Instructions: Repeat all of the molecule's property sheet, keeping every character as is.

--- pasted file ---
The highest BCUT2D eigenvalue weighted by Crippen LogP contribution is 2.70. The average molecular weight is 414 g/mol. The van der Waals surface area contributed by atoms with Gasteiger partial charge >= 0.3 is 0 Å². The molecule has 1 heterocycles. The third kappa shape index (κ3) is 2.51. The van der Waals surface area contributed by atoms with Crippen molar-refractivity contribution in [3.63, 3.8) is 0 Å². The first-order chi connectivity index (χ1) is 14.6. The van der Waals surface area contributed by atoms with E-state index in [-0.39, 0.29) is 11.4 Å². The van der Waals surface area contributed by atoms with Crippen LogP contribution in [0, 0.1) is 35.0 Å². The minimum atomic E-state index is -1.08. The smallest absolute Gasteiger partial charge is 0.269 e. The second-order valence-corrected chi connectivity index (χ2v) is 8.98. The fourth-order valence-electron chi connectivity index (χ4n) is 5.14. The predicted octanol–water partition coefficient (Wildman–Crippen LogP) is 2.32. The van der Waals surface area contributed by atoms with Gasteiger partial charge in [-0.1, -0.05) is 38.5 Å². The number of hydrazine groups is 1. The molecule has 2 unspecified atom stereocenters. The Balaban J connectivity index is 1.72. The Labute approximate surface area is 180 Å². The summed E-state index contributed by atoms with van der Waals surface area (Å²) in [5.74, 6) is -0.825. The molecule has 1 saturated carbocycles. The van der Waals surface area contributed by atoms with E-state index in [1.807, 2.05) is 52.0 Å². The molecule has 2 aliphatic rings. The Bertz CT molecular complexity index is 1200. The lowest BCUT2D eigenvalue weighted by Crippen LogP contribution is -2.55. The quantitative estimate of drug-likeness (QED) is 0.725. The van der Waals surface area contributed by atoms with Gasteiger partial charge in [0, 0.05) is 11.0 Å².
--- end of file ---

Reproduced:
The highest BCUT2D eigenvalue weighted by Crippen LogP contribution is 2.70. The average molecular weight is 414 g/mol. The van der Waals surface area contributed by atoms with Gasteiger partial charge >= 0.3 is 0 Å². The molecule has 1 heterocycles. The third kappa shape index (κ3) is 2.51. The van der Waals surface area contributed by atoms with Crippen molar-refractivity contribution in [3.63, 3.8) is 0 Å². The first-order chi connectivity index (χ1) is 14.6. The van der Waals surface area contributed by atoms with E-state index in [-0.39, 0.29) is 11.4 Å². The van der Waals surface area contributed by atoms with Crippen LogP contribution in [0, 0.1) is 35.0 Å². The minimum atomic E-state index is -1.08. The smallest absolute Gasteiger partial charge is 0.269 e. The second-order valence-corrected chi connectivity index (χ2v) is 8.98. The fourth-order valence-electron chi connectivity index (χ4n) is 5.14. The predicted octanol–water partition coefficient (Wildman–Crippen LogP) is 2.32. The van der Waals surface area contributed by atoms with Gasteiger partial charge in [-0.1, -0.05) is 38.5 Å². The number of hydrazine groups is 1. The molecule has 2 unspecified atom stereocenters. The Balaban J connectivity index is 1.72. The Labute approximate surface area is 180 Å². The summed E-state index contributed by atoms with van der Waals surface area (Å²) in [5.74, 6) is -0.825. The molecule has 1 saturated carbocycles. The van der Waals surface area contributed by atoms with E-state index in [1.807, 2.05) is 52.0 Å². The molecule has 2 aliphatic rings. The Bertz CT molecular complexity index is 1200. The lowest BCUT2D eigenvalue weighted by Crippen LogP contribution is -2.55. The quantitative estimate of drug-likeness (QED) is 0.725. The van der Waals surface area contributed by atoms with Gasteiger partial charge in [0, 0.05) is 11.0 Å².